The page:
BIS Working Papers
No 715
A time series model of interest rates with the effective lower bound
by Benjamin K. Johannsen and Elmar Mertens
Monetary and Economic Department
April 2018
JEL classification: C32, C34, C53, E43, E47
Keywords: Shadow Rate, Effective Lower Bound, Trend Real Rate, Monetary Policy Shocks, Bayesian Time Series
This publication is available on the BIS website (www.bis.org).
© Bank for International Settlements 2017. All rights reserved. Brief excerpts may be reproduced or translated provided the source is stated.
ISSN 1020-0959 (print)
ISSN 1682-7678 (online)
A Time Series Model of Interest Rates With the Effective Lower Bound
Benjamin K. Johannsen Federal Reserve Board
Elmar Mertens Bank for International Settlements
Abstract
Modeling nominal interest rates requires their effective lower bound (ELB) to be taken into account. We propose a flexible time series approach that includes a “shadow rate” — a notional rate identical to the actual nominal rate except when the ELB binds. We apply this approach to a trend-cycle decomposition of interest rates and macroeconomic variables that generates competitive interest-rate forecasts. Our estimates of the real-rate trend have edged down somewhat in recent decades, but not significantly so. We identify monetary policy shocks from shadow-rate surprises and find that they were particularly effective at stimulating economic activity during the ELB period.
JEL Classification Numbers: C32, C34, C53, E43, E47
Key words: Shadow Rate, Effective Lower Bound, Trend Real Rate, Monetary Policy Shocks, Bayesian Time Series
1. Introduction
This paper models nominal interest rates, along with other macroeconomic data, using a flexible time series model that explicitly incorporates the effective lower bound (ELB) on nominal interest rates. We employ a modeling device that we refer to as a “shadow rate” — the nominal interest rate that would prevail in the absence of the ELB — which is conceptually similar to shadow rates studied in the dynamic term-structure literature exemplified by Wu and Xia (2016), among others. Our time series approach allows us to estimate the relationship between interest rates and macroeconomic data in a flexible way and, similar to the approach taken in Diebold and Li (2006), we do not impose rigid no-arbitrage restrictions across the term-structure of interest rates.
We use our approach to estimate a trend-cycle model of U.S. data on interest rates, economic activity, and inflation over a sample that includes the recent spell at the ELB. Since the global financial crisis of 2008, real interest rates have been historically low, prompting some — for example, Summers (2014) and Rachel and Smith (2015) — to argue that the long-run level of the real interest rate has fallen. However, trend-cycle decompositions hinge on estimates of the relative size of shocks to trend and cycle, which has likely changed between the Great Moderation period that began in the 1980s and the last recession and its aftermath. We embed estimation of trend real rates in a stochastic volatility model whose estimates see recent declines in real rates as largely cyclical in nature. As a result, our estimates of the trend real rate are less variable than those reported, for example, by Laubach and Williams (2003, 2015) having edged down only modestly in recent decades. Similar to Laubach and Williams and others, we find considerable uncertainty around estimates of the real rate in the long run. In light of the wide uncertainty bands surrounding the trend estimates, the modest downward drift in our real-rate trend estimates is not significant.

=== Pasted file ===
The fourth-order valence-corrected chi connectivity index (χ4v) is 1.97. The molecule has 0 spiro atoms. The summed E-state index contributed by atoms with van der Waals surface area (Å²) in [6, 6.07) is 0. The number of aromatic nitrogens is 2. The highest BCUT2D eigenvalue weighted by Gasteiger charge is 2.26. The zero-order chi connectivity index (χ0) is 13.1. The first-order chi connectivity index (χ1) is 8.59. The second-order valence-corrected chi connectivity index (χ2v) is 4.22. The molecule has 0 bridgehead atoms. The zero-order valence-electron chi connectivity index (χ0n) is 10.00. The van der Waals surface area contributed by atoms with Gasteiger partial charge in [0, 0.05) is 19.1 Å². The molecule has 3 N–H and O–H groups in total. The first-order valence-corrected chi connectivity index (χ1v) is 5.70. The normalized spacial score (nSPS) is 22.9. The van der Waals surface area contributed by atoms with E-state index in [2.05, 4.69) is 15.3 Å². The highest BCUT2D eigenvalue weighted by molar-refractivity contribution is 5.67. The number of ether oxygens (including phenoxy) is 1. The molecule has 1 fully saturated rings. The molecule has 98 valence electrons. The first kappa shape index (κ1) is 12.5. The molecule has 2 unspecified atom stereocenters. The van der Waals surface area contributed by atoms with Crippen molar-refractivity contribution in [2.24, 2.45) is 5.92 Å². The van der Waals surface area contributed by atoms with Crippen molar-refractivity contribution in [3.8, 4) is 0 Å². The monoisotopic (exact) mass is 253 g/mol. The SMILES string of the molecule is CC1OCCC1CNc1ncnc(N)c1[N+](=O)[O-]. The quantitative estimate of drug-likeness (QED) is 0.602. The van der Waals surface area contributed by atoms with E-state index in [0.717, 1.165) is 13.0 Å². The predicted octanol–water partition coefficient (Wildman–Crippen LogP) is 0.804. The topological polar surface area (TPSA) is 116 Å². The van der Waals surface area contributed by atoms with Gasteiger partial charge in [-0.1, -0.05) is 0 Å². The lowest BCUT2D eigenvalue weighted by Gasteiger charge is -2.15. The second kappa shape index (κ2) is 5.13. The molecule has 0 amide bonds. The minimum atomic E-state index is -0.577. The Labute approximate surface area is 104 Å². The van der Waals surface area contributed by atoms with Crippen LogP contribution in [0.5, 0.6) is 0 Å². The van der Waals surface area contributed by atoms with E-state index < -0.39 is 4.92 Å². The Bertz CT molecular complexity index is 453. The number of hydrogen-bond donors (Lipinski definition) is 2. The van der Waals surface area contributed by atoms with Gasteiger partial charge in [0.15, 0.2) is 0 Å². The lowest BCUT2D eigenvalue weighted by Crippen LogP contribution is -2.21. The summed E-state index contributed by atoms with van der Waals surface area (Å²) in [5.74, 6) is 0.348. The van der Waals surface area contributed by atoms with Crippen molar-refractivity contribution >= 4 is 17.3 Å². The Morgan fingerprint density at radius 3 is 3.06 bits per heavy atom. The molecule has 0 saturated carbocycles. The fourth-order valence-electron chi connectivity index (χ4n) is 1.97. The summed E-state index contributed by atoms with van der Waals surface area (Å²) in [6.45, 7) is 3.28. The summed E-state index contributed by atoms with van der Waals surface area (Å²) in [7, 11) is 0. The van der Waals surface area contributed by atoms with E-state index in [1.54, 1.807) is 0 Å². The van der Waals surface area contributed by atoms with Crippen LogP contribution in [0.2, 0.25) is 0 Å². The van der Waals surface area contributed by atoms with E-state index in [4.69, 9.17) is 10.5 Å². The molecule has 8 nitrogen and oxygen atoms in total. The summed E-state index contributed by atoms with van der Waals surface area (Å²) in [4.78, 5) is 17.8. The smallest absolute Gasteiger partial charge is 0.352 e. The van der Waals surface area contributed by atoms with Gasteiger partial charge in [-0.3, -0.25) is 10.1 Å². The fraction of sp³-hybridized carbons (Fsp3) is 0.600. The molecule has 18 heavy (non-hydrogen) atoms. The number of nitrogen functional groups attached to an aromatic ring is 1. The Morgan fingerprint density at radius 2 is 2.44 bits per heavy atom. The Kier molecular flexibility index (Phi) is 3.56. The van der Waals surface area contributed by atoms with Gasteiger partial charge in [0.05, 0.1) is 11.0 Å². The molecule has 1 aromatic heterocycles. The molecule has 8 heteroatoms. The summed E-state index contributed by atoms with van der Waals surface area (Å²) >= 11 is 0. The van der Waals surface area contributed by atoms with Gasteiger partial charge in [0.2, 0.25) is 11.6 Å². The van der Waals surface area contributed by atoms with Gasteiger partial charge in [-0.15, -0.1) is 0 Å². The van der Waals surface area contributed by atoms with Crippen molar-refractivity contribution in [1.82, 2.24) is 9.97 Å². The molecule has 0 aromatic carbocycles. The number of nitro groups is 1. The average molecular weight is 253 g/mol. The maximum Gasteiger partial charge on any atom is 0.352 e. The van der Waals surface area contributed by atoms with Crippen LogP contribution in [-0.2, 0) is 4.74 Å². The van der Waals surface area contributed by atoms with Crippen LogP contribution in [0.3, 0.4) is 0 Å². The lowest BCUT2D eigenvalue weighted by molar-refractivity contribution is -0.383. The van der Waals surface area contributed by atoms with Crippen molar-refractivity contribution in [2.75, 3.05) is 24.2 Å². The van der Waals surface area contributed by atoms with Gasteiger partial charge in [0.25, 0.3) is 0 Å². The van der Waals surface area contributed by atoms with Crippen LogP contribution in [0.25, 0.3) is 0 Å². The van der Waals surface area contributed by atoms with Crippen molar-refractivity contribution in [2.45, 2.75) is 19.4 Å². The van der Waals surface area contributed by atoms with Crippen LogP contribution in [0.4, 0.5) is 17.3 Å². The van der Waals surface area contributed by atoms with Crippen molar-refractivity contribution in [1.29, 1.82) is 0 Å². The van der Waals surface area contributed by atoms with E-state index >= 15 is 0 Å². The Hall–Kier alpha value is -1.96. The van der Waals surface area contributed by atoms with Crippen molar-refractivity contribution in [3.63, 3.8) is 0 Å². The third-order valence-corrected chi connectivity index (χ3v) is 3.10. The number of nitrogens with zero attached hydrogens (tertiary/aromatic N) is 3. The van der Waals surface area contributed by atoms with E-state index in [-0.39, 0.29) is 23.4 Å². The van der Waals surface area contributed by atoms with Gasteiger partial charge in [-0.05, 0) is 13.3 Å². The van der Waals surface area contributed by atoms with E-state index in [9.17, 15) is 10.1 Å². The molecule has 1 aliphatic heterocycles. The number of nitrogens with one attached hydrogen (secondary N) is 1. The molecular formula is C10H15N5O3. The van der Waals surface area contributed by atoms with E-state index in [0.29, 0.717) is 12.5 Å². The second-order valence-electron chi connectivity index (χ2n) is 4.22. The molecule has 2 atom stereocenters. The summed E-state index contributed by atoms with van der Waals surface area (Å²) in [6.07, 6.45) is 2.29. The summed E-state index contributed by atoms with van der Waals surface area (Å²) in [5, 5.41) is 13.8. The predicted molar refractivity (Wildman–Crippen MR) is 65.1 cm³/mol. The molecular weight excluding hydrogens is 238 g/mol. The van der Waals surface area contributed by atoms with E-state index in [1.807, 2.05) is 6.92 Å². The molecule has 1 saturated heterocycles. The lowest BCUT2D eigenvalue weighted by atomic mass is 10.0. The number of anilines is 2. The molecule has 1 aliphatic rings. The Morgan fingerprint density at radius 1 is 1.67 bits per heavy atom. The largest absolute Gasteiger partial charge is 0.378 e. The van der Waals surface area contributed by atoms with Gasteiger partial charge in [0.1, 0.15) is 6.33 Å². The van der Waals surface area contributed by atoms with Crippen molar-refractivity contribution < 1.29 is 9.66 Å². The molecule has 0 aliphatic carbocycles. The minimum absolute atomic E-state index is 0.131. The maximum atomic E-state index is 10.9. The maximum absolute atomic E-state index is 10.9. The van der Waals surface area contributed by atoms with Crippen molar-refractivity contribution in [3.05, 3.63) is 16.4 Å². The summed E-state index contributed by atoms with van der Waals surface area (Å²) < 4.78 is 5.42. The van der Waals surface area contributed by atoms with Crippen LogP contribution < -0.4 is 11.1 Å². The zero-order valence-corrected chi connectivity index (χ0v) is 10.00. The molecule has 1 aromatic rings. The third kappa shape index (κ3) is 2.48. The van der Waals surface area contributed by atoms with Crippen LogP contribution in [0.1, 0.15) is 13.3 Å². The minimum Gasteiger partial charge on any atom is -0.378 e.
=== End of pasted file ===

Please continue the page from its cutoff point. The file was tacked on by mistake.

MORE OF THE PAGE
Explicitly modeling the ELB has large effects on inference about out-of-sample expected interest rates over the past several years. Our estimated shadow rates are less than the ELB by definition, and our model delivers predicted paths for future short-term interest rates that include extended periods at the ELB. We compare interest-rate forecasts from our model with forecasts from the Survey of Professional Forecasters (SPF) and find that our model performs better than the SPF at longer horizons. In addition, we compare interest-rate forecasts from our model to forecasts from the shadow-rate term-structure model of Wu and Xia (2016), which imposes no-arbitrage crossequation restrictions, and the random-walk model. In both cases, we find our model’s forecasts are competitive.
At the ELB, the shadow rate is an unobserved state variable that matters for forecasting future outcomes in the policy rate and other variables. When the policy rate is above the ELB, the shadow rate is equal to the policy rate and thus also observed. In either case, innovations in the shadow rate can be interpreted as reflecting changes in monetary policy — be they implemented in the form of conventional variations in the policy rate when the ELB is not binding, or through unconventional tools (such as asset purchases or forward guidance) if otherwise. In this spirit, we estimate impulse responses to monetary policy shocks, which are identified by imposing short- run restrictions on shadow-rate surprises. The use of shadow-rate surprises for the identification of policy shocks at the ELB has already been pioneered by Wu and Xia (2016); a novelty of our approach is to estimate the impulse responses jointly with the shadow rate itself. Moreover, our stochastic-volatility model generates impulse responses that are time-varying: Our policy shocks are identified from conventional short-run restrictions imposed on the covariance structure of the model’s reduced-form forecast errors. As the relative importance of shocks to trends and cycles changes, so does the covariance structure of the model’s reduced-form forecast errors as well as the persistence of their effects.